|Hong Kong's Court of Final Appeal made its ruling on domestic helpers today|
In a 49-page document, the court said, "The FDH (foreign domestic helper) is obliged to return to the country of origin at the end of the contract, and is told from the outset that admission is not for the purposes of settlement and that dependents cannot be brought to reside in Hong Kong."
This decision overturns a two-year legal challenge brought by Filipina maid Evangeline Banao Vallejos, a mother of five who has lived in Hong Kong since 1986. She had won a High Court ruling in 2011, granting her the right to request permanent residency status. Most foreigners can apply for the status after seven consecutive years of stay, but this right is denied to the over 300,000 domestic helpers in the city.
With this ruling, some 1,000 applications from domestic helpers to seek permanent residency will most probably be rejected and the Hong Kong government may hope that's the end of the matter.
But perhaps the fight isn't really about residency in Hong Kong, but more about domestic helpers getting recognition for their contribution in keeping the city's economy booming and their desire for more respect.
"With the court's ruling today, it gave its judicial seal to unfair treatment and the social exclusion of foreign domestic workers in Hong Kong," said Eman Villanueva, spokesman for labour rights group Asian Migrants' Coordinating Body.
He was outside the court with others chanting, "No to discrimination" and "We are not slaves".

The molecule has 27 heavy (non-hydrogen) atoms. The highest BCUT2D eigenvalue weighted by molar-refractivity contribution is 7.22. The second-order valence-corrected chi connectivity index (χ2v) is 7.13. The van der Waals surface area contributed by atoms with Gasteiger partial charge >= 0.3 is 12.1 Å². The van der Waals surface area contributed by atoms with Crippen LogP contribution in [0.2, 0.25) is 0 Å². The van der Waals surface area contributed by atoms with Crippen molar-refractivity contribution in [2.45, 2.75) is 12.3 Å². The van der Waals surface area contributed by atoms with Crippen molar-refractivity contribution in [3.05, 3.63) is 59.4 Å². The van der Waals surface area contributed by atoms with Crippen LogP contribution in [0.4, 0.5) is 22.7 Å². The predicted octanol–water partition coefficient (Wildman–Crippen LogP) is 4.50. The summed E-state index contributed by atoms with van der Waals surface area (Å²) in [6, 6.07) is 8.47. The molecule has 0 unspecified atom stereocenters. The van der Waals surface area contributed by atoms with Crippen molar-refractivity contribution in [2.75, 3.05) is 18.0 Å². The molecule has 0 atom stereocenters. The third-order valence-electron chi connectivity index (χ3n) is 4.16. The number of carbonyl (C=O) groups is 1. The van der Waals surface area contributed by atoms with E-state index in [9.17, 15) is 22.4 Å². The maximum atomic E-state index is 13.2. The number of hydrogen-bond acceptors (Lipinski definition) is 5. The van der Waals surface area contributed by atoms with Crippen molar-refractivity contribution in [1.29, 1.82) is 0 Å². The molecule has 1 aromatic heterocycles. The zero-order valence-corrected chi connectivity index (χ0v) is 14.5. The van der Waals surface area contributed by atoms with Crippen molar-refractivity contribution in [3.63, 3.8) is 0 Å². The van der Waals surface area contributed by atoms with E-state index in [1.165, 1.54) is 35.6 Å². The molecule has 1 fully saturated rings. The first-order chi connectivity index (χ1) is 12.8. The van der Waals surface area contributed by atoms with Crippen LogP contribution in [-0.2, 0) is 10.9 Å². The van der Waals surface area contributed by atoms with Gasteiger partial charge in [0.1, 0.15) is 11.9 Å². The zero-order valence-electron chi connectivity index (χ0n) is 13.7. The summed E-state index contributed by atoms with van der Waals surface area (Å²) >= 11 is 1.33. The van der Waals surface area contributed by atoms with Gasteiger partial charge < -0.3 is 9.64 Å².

Many of them live in deplorable conditions, work extremely long hours and overtime for only HK$3,920 ($505) a month. In some horrible cases, there have been domestic workers who were physically and mentally abused by their employers.
However on the flip side there are some who live relatively happily with their employers, literally bringing children up and for the most part considered part of the family.
Domestic workers will feel today's ruling is racist, though the Hong Kong government will deny this. But the law is the law...
Meanwhile it was a relief to hear the Court of Final Appeal say there was no need to refer the Right of Abode question to Beijing for a final say. This would have further eroded Hong Kong's rule of law when the city prides itself on its judicial independence.
And so now it will be up to Hong Kong courts to decide if children born here of mainland parents, none of whom reside in the city, are given right of abode.
The legal challenge continues.